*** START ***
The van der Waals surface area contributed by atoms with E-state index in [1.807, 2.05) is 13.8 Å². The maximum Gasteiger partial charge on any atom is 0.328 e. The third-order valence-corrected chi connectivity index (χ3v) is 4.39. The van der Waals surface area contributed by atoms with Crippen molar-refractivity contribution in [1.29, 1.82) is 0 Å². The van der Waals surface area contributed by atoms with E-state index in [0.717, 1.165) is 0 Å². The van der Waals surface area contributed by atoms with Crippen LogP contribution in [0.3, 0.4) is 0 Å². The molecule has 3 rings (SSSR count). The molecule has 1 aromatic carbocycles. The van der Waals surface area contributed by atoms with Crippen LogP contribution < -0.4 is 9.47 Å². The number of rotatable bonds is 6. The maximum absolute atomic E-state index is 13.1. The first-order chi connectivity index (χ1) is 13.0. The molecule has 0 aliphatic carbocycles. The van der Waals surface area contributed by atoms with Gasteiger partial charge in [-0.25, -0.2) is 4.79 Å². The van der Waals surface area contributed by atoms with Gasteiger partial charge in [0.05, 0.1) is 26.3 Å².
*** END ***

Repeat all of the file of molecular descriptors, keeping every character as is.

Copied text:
The van der Waals surface area contributed by atoms with E-state index in [1.807, 2.05) is 13.8 Å². The maximum Gasteiger partial charge on any atom is 0.328 e. The third-order valence-corrected chi connectivity index (χ3v) is 4.39. The van der Waals surface area contributed by atoms with Crippen molar-refractivity contribution in [1.29, 1.82) is 0 Å². The van der Waals surface area contributed by atoms with E-state index in [0.717, 1.165) is 0 Å². The van der Waals surface area contributed by atoms with Crippen LogP contribution in [0.3, 0.4) is 0 Å². The molecule has 3 rings (SSSR count). The molecule has 1 aromatic carbocycles. The van der Waals surface area contributed by atoms with Crippen LogP contribution < -0.4 is 9.47 Å². The number of rotatable bonds is 6. The maximum absolute atomic E-state index is 13.1. The first-order chi connectivity index (χ1) is 13.0. The molecule has 0 aliphatic carbocycles. The van der Waals surface area contributed by atoms with Gasteiger partial charge in [-0.25, -0.2) is 4.79 Å². The van der Waals surface area contributed by atoms with Gasteiger partial charge in [0.05, 0.1) is 26.3 Å².